A Further Remark on the Peter Principle
By John Taylor; 2011 Feb 25, Mulk 19, 167 BE
Yesterday I wrote an essay about the Peter Principle, a book that influenced me greatly in my youth. I happened to check over the Wikipedia article about that yesterday and Peter's thesis is not as special as I thought. It is derived from a broader idea, the tendency to use a tool until it either breaks or outlives its usefulness.
The article states:
"The Peter Principle is a special case of a ubiquitous observation: anything that works will be used in progressively more challenging applications until it fails. This is "The Generalized Peter Principle". It was observed by Dr. William R. Corcoran in his work on corrective action programs at nuclear power plants. He observed it applied to hardware, e.g., vacuum cleaners as aspirators, and administrative devices such as the `Safety Evaluations' used for managing change. There is much temptation to use what has worked before, even when it may exceed its effective scope. Dr. Peter observed this about humans." (http://en.wikipedia.org/wiki/Peter_Principle)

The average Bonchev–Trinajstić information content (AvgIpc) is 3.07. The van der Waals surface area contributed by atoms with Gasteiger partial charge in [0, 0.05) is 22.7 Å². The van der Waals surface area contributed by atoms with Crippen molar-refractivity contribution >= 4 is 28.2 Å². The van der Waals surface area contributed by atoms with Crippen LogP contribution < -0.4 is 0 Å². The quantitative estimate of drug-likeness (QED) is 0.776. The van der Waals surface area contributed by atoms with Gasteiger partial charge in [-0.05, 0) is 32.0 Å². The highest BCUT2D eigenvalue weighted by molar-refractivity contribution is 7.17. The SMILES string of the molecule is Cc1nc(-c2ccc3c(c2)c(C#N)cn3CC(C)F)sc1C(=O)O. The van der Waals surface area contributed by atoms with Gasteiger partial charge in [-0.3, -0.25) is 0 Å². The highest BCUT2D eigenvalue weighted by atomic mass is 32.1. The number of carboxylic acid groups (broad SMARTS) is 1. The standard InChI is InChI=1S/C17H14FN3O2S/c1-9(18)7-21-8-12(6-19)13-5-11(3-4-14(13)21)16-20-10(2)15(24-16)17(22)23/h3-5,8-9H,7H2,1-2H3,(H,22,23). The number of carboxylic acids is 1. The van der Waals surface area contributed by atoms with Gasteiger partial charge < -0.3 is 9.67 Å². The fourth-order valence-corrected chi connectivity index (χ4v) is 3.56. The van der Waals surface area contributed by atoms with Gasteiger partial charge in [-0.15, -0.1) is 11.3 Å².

This reminded me of a similar observation that the Master made in Paris. Just looked it up, and here it is, from a talk called "The light of truth is now shining upon the East and West," given a hundred years ago this October 23rd,
"When a man has found the joy of life in one place, he returns to that same spot to find more joy. When a man has found gold in a mine, he returns again to that mine to dig for more gold. This shows the internal force and natural instinct which God has given to man, and the power of vital energy which is born in him." (Abdu'l-Baha, Paris Talks, p. 33)
So, the fate of every tool, appliance or idea is to be used and then in the end cast aside as soon as it ceases to serve its purpose. It applies to you and me, and the services we offer God and mankind. And it even applies to the religions, as progressive revelation teaches.